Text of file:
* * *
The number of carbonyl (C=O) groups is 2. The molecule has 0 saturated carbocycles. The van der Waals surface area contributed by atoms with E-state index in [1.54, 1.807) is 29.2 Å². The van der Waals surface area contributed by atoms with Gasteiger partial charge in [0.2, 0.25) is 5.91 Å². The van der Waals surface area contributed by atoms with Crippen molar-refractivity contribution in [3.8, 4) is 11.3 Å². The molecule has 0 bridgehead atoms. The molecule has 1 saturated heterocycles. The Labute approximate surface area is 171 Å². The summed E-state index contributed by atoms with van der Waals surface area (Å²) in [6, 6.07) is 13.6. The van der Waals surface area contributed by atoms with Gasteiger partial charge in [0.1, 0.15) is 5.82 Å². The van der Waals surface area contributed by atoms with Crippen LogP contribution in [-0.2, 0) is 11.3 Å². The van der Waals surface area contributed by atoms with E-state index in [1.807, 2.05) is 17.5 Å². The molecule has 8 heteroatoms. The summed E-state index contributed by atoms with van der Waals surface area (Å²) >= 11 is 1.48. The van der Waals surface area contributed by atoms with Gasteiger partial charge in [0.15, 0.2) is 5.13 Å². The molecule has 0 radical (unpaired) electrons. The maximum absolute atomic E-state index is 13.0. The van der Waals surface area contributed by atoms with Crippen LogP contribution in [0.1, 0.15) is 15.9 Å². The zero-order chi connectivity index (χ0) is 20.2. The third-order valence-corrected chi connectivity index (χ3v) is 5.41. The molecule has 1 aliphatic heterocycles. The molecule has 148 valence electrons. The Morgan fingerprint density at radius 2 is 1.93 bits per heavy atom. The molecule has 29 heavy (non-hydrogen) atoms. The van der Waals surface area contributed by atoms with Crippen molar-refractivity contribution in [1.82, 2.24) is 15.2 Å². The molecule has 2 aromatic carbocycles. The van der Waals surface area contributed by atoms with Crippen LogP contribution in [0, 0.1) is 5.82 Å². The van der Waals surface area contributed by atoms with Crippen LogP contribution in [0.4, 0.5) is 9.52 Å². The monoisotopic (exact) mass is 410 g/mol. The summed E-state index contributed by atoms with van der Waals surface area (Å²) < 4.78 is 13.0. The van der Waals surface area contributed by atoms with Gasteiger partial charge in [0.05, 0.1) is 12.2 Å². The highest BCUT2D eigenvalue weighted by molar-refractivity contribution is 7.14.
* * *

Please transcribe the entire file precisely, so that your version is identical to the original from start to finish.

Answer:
The number of carbonyl (C=O) groups is 2. The molecule has 0 saturated carbocycles. The van der Waals surface area contributed by atoms with E-state index in [1.54, 1.807) is 29.2 Å². The van der Waals surface area contributed by atoms with Gasteiger partial charge in [0.2, 0.25) is 5.91 Å². The van der Waals surface area contributed by atoms with Crippen molar-refractivity contribution in [3.8, 4) is 11.3 Å². The molecule has 0 bridgehead atoms. The molecule has 1 saturated heterocycles. The Labute approximate surface area is 171 Å². The summed E-state index contributed by atoms with van der Waals surface area (Å²) in [6, 6.07) is 13.6. The van der Waals surface area contributed by atoms with Gasteiger partial charge in [0.1, 0.15) is 5.82 Å². The van der Waals surface area contributed by atoms with Crippen LogP contribution in [-0.2, 0) is 11.3 Å². The van der Waals surface area contributed by atoms with E-state index in [1.807, 2.05) is 17.5 Å². The molecule has 8 heteroatoms. The summed E-state index contributed by atoms with van der Waals surface area (Å²) >= 11 is 1.48. The van der Waals surface area contributed by atoms with Gasteiger partial charge in [0.15, 0.2) is 5.13 Å². The molecule has 0 radical (unpaired) electrons. The maximum absolute atomic E-state index is 13.0. The van der Waals surface area contributed by atoms with Crippen LogP contribution in [0.1, 0.15) is 15.9 Å². The zero-order chi connectivity index (χ0) is 20.2. The third-order valence-corrected chi connectivity index (χ3v) is 5.41. The molecule has 1 aliphatic heterocycles. The molecule has 148 valence electrons. The Morgan fingerprint density at radius 2 is 1.93 bits per heavy atom. The molecule has 29 heavy (non-hydrogen) atoms. The van der Waals surface area contributed by atoms with Crippen molar-refractivity contribution in [1.82, 2.24) is 15.2 Å². The molecule has 2 aromatic carbocycles. The van der Waals surface area contributed by atoms with Crippen LogP contribution in [0, 0.1) is 5.82 Å². The van der Waals surface area contributed by atoms with Crippen LogP contribution in [0.4, 0.5) is 9.52 Å². The monoisotopic (exact) mass is 410 g/mol. The summed E-state index contributed by atoms with van der Waals surface area (Å²) < 4.78 is 13.0. The van der Waals surface area contributed by atoms with Gasteiger partial charge in [0.05, 0.1) is 12.2 Å². The highest BCUT2D eigenvalue weighted by molar-refractivity contribution is 7.14.